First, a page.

Alternative therapies are on the rise. It was estimated that nearly a third of the population has tried complementary medicine at least once in their life.
Acupuncture by a doctor is covered by health insurance and nearly 70 percent of people have more health coverage for other alternative therapies, according to the Federal Health Office.
People in Switzerland are increasingly turning to Chinese medicine to cure ailments such as back pain, asthma, allergies and stress problems.
But practitioners say there is still a long way to go before the profession is fully acknowledged and need to be covered by basic health insurance.
Making progress is the ancient art of traditional Chinese medicine (TCM), which is performed by two physicians and qualified non-physicians.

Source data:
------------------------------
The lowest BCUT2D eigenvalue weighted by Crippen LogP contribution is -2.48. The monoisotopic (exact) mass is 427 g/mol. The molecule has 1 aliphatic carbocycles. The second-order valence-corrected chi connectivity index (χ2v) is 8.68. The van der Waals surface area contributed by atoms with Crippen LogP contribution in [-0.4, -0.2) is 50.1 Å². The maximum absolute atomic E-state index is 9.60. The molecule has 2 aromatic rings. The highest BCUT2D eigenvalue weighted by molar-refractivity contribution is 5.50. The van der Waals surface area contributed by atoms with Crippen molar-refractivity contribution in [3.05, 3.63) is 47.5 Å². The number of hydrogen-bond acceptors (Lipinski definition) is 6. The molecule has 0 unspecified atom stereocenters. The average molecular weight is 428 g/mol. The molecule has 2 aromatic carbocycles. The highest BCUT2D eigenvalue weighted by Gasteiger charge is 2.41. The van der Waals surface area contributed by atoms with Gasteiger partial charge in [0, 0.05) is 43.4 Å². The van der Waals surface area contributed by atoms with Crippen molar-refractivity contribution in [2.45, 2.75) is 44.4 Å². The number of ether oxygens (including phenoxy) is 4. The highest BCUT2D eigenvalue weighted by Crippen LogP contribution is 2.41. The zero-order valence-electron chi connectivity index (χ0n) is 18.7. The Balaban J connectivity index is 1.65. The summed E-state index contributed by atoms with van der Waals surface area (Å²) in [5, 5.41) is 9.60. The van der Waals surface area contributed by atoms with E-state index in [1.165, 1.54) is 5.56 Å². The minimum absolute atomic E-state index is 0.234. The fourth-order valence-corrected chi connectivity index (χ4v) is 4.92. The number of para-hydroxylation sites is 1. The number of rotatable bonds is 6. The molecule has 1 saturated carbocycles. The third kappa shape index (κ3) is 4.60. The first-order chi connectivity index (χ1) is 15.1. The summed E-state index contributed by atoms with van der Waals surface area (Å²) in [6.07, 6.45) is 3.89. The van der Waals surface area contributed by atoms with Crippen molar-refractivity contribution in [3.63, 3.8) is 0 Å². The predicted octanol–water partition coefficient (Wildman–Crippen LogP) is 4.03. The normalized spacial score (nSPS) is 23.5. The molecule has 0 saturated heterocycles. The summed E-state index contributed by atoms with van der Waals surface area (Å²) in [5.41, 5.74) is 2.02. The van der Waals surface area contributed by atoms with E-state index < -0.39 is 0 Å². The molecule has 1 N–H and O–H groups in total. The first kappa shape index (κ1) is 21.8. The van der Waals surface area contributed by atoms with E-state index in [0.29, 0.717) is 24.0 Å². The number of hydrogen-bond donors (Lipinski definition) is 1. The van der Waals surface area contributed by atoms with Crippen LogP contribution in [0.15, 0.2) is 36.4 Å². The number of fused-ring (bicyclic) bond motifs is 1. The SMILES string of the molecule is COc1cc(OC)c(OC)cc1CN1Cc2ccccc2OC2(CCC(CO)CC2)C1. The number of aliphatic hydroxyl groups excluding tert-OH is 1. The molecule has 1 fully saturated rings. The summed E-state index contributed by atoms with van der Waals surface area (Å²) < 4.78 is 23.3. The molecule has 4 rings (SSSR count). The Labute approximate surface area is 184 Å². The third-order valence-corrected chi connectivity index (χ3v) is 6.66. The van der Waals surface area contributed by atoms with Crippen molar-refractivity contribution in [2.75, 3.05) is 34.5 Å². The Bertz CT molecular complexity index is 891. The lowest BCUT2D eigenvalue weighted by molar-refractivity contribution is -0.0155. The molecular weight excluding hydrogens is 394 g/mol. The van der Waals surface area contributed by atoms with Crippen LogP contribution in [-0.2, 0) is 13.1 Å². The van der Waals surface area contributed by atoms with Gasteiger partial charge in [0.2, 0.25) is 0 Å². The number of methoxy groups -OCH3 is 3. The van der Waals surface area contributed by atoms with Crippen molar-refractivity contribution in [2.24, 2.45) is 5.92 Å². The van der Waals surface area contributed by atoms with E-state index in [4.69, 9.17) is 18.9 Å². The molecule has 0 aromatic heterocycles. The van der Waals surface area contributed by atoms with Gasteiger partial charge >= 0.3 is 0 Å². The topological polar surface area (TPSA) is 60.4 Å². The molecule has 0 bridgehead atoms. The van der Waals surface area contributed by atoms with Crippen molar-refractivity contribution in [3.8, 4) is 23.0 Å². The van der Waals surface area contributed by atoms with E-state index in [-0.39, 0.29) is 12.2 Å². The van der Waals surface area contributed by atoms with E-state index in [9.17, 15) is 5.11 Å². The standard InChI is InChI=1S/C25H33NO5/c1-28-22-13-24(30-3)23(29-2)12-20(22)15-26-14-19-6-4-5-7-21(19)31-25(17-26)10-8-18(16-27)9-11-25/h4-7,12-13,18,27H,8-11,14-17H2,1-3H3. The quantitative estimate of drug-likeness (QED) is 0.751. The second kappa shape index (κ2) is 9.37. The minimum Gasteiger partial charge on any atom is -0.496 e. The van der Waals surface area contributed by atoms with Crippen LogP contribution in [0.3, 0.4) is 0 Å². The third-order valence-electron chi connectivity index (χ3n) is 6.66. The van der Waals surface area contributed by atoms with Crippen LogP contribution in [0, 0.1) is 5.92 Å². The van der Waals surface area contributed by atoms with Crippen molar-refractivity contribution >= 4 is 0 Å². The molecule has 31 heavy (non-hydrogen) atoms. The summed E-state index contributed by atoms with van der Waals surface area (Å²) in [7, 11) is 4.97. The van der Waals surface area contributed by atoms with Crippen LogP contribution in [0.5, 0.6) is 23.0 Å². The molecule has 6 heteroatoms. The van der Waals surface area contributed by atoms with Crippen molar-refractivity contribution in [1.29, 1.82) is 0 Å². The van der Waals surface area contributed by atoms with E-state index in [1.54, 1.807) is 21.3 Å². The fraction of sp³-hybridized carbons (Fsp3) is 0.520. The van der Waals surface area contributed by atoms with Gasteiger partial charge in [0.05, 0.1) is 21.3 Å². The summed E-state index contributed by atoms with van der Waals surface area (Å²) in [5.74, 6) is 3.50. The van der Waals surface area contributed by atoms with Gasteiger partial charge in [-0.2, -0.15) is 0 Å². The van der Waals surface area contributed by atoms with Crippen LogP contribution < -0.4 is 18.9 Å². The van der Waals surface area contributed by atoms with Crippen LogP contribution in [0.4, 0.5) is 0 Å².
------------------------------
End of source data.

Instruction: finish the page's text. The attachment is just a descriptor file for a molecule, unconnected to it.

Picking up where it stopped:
Chinese medicine is a medical system that is not based on Western notions of the body, but the Chinese philosophy of the organization. It explains the disease and health in a different way, "said Simon Becker, president of the Swiss Professional Organization for Traditional Chinese Medicine (SBO-TCM) - the largest association of non-medical TCM therapists.
"Chinese Medicine is trying to influence with different modalities such as acupuncture and herbs, the harmonies that take place in the body when you get sick."
In 1999, it was provisionally included, along with four other alternative therapies, in basic health insurance.
But in 2005, after conducting an evaluation, the government decided to strike at those, saying they were too expensive.
Becker 1200 member of the association joined with other groups, including medical, to lobby for therapies to be reinstated by putting the issue to a national vote. But the decision was rejected by the government.
However, polls have indicated broad public support for the initiative.